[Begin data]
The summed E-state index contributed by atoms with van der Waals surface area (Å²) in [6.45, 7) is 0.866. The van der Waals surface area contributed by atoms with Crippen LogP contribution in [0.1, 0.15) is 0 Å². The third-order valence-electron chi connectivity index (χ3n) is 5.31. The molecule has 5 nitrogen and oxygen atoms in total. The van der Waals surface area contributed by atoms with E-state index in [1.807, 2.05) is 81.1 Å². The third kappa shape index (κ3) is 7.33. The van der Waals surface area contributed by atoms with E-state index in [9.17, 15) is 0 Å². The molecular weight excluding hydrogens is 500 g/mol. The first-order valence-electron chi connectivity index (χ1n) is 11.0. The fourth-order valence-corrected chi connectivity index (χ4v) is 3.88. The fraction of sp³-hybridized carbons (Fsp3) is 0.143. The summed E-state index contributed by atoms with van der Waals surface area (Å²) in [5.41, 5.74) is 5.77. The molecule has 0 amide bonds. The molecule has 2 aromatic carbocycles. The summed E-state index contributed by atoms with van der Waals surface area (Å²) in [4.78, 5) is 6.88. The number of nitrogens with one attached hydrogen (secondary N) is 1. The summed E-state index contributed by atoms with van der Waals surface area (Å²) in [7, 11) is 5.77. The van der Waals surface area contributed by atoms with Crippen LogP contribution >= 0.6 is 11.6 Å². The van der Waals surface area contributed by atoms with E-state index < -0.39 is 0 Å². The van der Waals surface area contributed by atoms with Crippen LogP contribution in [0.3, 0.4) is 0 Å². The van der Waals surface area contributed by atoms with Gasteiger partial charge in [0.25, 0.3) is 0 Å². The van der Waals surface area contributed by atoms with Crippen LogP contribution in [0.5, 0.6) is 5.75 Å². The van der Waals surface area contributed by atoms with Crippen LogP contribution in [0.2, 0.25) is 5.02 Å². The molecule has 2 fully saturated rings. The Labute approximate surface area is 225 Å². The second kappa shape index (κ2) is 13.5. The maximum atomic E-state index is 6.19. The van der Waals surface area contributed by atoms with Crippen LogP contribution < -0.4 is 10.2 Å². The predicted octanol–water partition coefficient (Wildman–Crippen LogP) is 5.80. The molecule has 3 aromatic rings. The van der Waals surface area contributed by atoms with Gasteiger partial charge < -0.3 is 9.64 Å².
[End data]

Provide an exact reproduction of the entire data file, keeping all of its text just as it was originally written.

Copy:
The summed E-state index contributed by atoms with van der Waals surface area (Å²) in [6.45, 7) is 0.866. The van der Waals surface area contributed by atoms with Crippen LogP contribution in [0.1, 0.15) is 0 Å². The third-order valence-electron chi connectivity index (χ3n) is 5.31. The molecule has 5 nitrogen and oxygen atoms in total. The van der Waals surface area contributed by atoms with E-state index in [1.807, 2.05) is 81.1 Å². The third kappa shape index (κ3) is 7.33. The van der Waals surface area contributed by atoms with E-state index in [9.17, 15) is 0 Å². The molecular weight excluding hydrogens is 500 g/mol. The first-order valence-electron chi connectivity index (χ1n) is 11.0. The fourth-order valence-corrected chi connectivity index (χ4v) is 3.88. The fraction of sp³-hybridized carbons (Fsp3) is 0.143. The summed E-state index contributed by atoms with van der Waals surface area (Å²) in [5.41, 5.74) is 5.77. The molecule has 0 amide bonds. The molecule has 2 aromatic carbocycles. The summed E-state index contributed by atoms with van der Waals surface area (Å²) in [4.78, 5) is 6.88. The number of nitrogens with one attached hydrogen (secondary N) is 1. The summed E-state index contributed by atoms with van der Waals surface area (Å²) in [7, 11) is 5.77. The van der Waals surface area contributed by atoms with Crippen LogP contribution >= 0.6 is 11.6 Å². The van der Waals surface area contributed by atoms with E-state index < -0.39 is 0 Å². The van der Waals surface area contributed by atoms with Crippen LogP contribution in [0.3, 0.4) is 0 Å². The van der Waals surface area contributed by atoms with Gasteiger partial charge in [0.25, 0.3) is 0 Å². The van der Waals surface area contributed by atoms with Crippen LogP contribution in [0.5, 0.6) is 5.75 Å². The van der Waals surface area contributed by atoms with Crippen LogP contribution in [0.2, 0.25) is 5.02 Å². The molecule has 2 fully saturated rings. The Labute approximate surface area is 225 Å². The second kappa shape index (κ2) is 13.5. The maximum atomic E-state index is 6.19. The van der Waals surface area contributed by atoms with Crippen LogP contribution < -0.4 is 10.2 Å². The predicted octanol–water partition coefficient (Wildman–Crippen LogP) is 5.80. The molecule has 3 aromatic rings. The van der Waals surface area contributed by atoms with Gasteiger partial charge < -0.3 is 9.64 Å².